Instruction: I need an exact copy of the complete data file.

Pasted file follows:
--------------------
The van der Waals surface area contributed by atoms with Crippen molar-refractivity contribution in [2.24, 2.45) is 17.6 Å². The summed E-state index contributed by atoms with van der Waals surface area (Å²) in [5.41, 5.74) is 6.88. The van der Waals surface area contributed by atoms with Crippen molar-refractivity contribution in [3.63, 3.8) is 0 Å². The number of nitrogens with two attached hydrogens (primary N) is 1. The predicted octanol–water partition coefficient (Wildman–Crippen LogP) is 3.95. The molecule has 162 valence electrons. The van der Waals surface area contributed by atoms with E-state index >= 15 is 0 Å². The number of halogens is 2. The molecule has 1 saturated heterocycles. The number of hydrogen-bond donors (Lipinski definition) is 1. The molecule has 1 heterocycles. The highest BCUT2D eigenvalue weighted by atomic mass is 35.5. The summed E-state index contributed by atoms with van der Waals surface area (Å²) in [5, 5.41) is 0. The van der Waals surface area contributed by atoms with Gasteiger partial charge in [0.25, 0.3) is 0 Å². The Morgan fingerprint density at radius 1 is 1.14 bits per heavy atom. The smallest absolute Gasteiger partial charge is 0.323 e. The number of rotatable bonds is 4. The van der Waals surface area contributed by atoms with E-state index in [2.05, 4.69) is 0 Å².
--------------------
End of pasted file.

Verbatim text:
The van der Waals surface area contributed by atoms with Crippen molar-refractivity contribution in [2.24, 2.45) is 17.6 Å². The summed E-state index contributed by atoms with van der Waals surface area (Å²) in [5.41, 5.74) is 6.88. The van der Waals surface area contributed by atoms with Crippen molar-refractivity contribution in [3.63, 3.8) is 0 Å². The number of nitrogens with two attached hydrogens (primary N) is 1. The predicted octanol–water partition coefficient (Wildman–Crippen LogP) is 3.95. The molecule has 162 valence electrons. The van der Waals surface area contributed by atoms with E-state index >= 15 is 0 Å². The number of halogens is 2. The molecule has 1 saturated heterocycles. The number of hydrogen-bond donors (Lipinski definition) is 1. The molecule has 1 heterocycles. The highest BCUT2D eigenvalue weighted by atomic mass is 35.5. The summed E-state index contributed by atoms with van der Waals surface area (Å²) in [5, 5.41) is 0. The van der Waals surface area contributed by atoms with Gasteiger partial charge in [0.25, 0.3) is 0 Å². The Morgan fingerprint density at radius 1 is 1.14 bits per heavy atom. The smallest absolute Gasteiger partial charge is 0.323 e. The number of rotatable bonds is 4. The van der Waals surface area contributed by atoms with E-state index in [2.05, 4.69) is 0 Å².